IMAGE: These are T cells (red) attacking melanoma cells (green). The neo-antigen-specific T cells in this image are especially effective at killing cancer cells. view more
Credit: Weizmann Institute of Science
With new immunotherapy treatments for melanoma, recovery rates have risen dramatically, in some cases to around 50%. But they could be much higher: A new study led by researchers at the Weizmann Institute of Science showed, in lab dishes and animal studies, that a highly personalized approach could help the immune cells improve their abilities to recognize the cancer and kill it. The results of this study were published today in Cancer Discovery.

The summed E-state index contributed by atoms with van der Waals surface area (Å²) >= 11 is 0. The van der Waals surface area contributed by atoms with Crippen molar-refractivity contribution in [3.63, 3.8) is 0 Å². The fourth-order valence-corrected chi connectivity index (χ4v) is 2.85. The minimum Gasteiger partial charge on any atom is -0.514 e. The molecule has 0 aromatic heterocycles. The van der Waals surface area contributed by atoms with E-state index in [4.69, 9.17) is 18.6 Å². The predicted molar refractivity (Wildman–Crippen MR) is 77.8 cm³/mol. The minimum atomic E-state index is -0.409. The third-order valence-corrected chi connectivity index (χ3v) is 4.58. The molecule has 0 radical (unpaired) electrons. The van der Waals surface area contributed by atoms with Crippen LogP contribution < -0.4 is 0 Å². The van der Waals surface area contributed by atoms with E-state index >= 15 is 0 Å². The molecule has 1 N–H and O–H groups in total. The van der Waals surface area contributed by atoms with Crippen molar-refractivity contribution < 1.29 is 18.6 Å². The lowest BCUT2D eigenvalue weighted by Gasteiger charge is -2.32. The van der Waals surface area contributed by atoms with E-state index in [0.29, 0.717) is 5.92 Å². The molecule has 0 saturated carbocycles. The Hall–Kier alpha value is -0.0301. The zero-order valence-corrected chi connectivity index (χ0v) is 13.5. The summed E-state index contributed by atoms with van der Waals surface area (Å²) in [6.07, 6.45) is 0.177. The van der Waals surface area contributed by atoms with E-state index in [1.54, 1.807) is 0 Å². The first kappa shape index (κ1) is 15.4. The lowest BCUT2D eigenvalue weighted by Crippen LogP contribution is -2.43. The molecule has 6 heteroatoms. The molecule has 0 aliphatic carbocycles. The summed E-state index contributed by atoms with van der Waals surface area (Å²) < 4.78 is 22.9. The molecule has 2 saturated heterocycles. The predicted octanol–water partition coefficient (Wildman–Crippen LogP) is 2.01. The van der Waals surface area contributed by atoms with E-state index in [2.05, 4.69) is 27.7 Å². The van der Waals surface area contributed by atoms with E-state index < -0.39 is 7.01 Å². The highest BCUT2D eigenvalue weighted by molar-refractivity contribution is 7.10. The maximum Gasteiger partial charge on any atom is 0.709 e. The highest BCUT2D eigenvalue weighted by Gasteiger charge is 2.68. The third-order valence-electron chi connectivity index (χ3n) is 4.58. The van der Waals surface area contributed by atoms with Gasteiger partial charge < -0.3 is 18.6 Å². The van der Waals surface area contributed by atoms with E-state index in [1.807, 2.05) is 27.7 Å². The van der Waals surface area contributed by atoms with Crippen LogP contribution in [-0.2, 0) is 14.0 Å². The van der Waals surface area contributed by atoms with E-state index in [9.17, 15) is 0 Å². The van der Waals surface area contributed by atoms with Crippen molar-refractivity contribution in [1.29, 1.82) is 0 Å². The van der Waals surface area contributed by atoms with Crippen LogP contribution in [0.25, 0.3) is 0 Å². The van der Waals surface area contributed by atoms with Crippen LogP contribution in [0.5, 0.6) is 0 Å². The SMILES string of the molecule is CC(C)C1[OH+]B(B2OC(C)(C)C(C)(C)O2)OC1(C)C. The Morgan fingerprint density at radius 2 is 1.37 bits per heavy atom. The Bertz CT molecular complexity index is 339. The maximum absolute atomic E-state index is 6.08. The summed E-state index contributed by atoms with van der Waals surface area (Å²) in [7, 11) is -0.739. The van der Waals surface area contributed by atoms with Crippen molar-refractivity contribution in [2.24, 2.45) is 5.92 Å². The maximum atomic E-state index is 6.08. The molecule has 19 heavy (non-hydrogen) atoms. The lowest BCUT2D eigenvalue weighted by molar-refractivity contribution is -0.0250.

Today’s immunotherapies involve administering antibodies to unlock the natural immune T cells that recognize and kill cancer cells; or else growing and reactivating these T cells outside the body and returning them in a ‘weaponized’ form. “But none of this will kill the cancer if the immune cells do not recognize the ‘signposts’ that mark cancer cells as foreign,” says Prof. Yardena Samuels of the Institute’s Molecular Cell Biology Department.
Groups around the world are searching for such signposts – mutated peptides known as neo-antigens on the cancer cells’ outer membranes. Identifying the particular peptides
Article originally posted at